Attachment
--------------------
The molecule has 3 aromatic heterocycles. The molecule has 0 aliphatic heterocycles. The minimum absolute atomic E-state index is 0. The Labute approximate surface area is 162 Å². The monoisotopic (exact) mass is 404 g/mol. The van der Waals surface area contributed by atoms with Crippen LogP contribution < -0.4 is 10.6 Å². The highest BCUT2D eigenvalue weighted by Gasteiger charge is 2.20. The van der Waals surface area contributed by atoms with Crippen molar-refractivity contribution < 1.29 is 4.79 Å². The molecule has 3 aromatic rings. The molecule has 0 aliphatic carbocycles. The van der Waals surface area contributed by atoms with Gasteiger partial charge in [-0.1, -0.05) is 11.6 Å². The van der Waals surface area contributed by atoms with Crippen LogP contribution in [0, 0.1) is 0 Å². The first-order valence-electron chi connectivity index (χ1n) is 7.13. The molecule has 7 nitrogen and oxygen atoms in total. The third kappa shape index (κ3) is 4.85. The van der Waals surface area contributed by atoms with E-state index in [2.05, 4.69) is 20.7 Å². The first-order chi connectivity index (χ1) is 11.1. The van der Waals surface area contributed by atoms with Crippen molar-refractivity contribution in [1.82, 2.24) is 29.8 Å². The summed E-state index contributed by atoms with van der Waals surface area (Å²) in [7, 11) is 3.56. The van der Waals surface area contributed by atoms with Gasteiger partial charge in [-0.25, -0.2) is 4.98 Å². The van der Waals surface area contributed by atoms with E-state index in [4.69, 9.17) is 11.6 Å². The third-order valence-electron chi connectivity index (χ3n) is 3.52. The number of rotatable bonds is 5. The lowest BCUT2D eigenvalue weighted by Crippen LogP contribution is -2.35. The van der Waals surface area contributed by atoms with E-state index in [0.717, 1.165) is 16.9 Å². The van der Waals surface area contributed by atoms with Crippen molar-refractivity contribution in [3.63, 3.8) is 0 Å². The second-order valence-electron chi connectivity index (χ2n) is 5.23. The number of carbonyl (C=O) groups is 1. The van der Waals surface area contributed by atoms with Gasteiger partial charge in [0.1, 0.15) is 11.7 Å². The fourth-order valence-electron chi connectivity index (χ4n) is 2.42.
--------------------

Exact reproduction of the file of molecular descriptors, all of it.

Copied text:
The molecule has 3 aromatic heterocycles. The molecule has 0 aliphatic heterocycles. The minimum absolute atomic E-state index is 0. The Labute approximate surface area is 162 Å². The monoisotopic (exact) mass is 404 g/mol. The van der Waals surface area contributed by atoms with Crippen LogP contribution < -0.4 is 10.6 Å². The highest BCUT2D eigenvalue weighted by Gasteiger charge is 2.20. The van der Waals surface area contributed by atoms with Crippen molar-refractivity contribution < 1.29 is 4.79 Å². The molecule has 3 aromatic rings. The molecule has 0 aliphatic carbocycles. The van der Waals surface area contributed by atoms with Gasteiger partial charge in [-0.1, -0.05) is 11.6 Å². The van der Waals surface area contributed by atoms with Crippen LogP contribution in [0, 0.1) is 0 Å². The first-order valence-electron chi connectivity index (χ1n) is 7.13. The molecule has 7 nitrogen and oxygen atoms in total. The third kappa shape index (κ3) is 4.85. The van der Waals surface area contributed by atoms with E-state index in [2.05, 4.69) is 20.7 Å². The first-order chi connectivity index (χ1) is 11.1. The van der Waals surface area contributed by atoms with Crippen molar-refractivity contribution in [1.82, 2.24) is 29.8 Å². The summed E-state index contributed by atoms with van der Waals surface area (Å²) in [7, 11) is 3.56. The van der Waals surface area contributed by atoms with Gasteiger partial charge in [-0.25, -0.2) is 4.98 Å². The van der Waals surface area contributed by atoms with E-state index in [4.69, 9.17) is 11.6 Å². The third-order valence-electron chi connectivity index (χ3n) is 3.52. The number of rotatable bonds is 5. The lowest BCUT2D eigenvalue weighted by Crippen LogP contribution is -2.35. The van der Waals surface area contributed by atoms with E-state index in [0.717, 1.165) is 16.9 Å². The van der Waals surface area contributed by atoms with Crippen molar-refractivity contribution in [3.63, 3.8) is 0 Å². The second-order valence-electron chi connectivity index (χ2n) is 5.23. The number of carbonyl (C=O) groups is 1. The van der Waals surface area contributed by atoms with Gasteiger partial charge in [0.1, 0.15) is 11.7 Å². The fourth-order valence-electron chi connectivity index (χ4n) is 2.42.